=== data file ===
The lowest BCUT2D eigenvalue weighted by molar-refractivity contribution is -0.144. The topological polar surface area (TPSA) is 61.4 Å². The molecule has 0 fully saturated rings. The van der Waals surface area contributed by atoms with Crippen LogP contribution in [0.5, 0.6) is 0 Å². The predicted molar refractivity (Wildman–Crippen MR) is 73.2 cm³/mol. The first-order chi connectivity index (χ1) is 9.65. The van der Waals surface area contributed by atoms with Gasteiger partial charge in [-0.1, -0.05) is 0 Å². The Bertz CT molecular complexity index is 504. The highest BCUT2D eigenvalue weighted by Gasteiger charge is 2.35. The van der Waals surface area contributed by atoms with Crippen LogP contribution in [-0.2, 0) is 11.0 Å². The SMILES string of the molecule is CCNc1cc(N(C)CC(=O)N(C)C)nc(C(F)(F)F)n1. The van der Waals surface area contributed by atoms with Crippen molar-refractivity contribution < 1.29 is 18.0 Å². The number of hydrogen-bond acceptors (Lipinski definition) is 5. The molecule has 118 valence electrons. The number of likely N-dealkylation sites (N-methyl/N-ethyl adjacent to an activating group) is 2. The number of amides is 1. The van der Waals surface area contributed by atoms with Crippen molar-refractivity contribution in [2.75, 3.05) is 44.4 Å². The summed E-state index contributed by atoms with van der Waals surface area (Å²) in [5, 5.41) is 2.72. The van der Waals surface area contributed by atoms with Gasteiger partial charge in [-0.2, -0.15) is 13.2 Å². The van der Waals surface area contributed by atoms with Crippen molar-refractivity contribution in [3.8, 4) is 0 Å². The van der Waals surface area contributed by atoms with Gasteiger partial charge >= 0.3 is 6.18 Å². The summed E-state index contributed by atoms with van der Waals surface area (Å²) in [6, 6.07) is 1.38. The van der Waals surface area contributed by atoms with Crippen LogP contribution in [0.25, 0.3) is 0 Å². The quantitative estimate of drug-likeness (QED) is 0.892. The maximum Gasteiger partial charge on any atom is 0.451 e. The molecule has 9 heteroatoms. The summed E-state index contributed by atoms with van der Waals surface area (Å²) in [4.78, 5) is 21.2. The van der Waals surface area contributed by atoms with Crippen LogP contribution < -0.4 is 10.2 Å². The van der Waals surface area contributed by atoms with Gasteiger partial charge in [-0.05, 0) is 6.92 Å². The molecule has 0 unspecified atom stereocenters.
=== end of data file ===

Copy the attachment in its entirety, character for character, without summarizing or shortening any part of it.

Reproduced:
The lowest BCUT2D eigenvalue weighted by molar-refractivity contribution is -0.144. The topological polar surface area (TPSA) is 61.4 Å². The molecule has 0 fully saturated rings. The van der Waals surface area contributed by atoms with Crippen LogP contribution in [0.5, 0.6) is 0 Å². The predicted molar refractivity (Wildman–Crippen MR) is 73.2 cm³/mol. The first-order chi connectivity index (χ1) is 9.65. The van der Waals surface area contributed by atoms with Gasteiger partial charge in [-0.1, -0.05) is 0 Å². The Bertz CT molecular complexity index is 504. The highest BCUT2D eigenvalue weighted by Gasteiger charge is 2.35. The van der Waals surface area contributed by atoms with Crippen LogP contribution in [-0.2, 0) is 11.0 Å². The SMILES string of the molecule is CCNc1cc(N(C)CC(=O)N(C)C)nc(C(F)(F)F)n1. The van der Waals surface area contributed by atoms with Crippen molar-refractivity contribution < 1.29 is 18.0 Å². The number of hydrogen-bond acceptors (Lipinski definition) is 5. The molecule has 118 valence electrons. The number of likely N-dealkylation sites (N-methyl/N-ethyl adjacent to an activating group) is 2. The number of amides is 1. The van der Waals surface area contributed by atoms with Crippen molar-refractivity contribution in [2.75, 3.05) is 44.4 Å². The summed E-state index contributed by atoms with van der Waals surface area (Å²) in [5, 5.41) is 2.72. The van der Waals surface area contributed by atoms with Gasteiger partial charge in [-0.2, -0.15) is 13.2 Å². The van der Waals surface area contributed by atoms with Crippen molar-refractivity contribution in [3.8, 4) is 0 Å². The van der Waals surface area contributed by atoms with Gasteiger partial charge >= 0.3 is 6.18 Å². The summed E-state index contributed by atoms with van der Waals surface area (Å²) in [6, 6.07) is 1.38. The van der Waals surface area contributed by atoms with Crippen LogP contribution in [0.25, 0.3) is 0 Å². The quantitative estimate of drug-likeness (QED) is 0.892. The maximum Gasteiger partial charge on any atom is 0.451 e. The molecule has 9 heteroatoms. The summed E-state index contributed by atoms with van der Waals surface area (Å²) in [4.78, 5) is 21.2. The van der Waals surface area contributed by atoms with Crippen LogP contribution < -0.4 is 10.2 Å². The van der Waals surface area contributed by atoms with Gasteiger partial charge in [-0.05, 0) is 6.92 Å². The molecule has 0 unspecified atom stereocenters.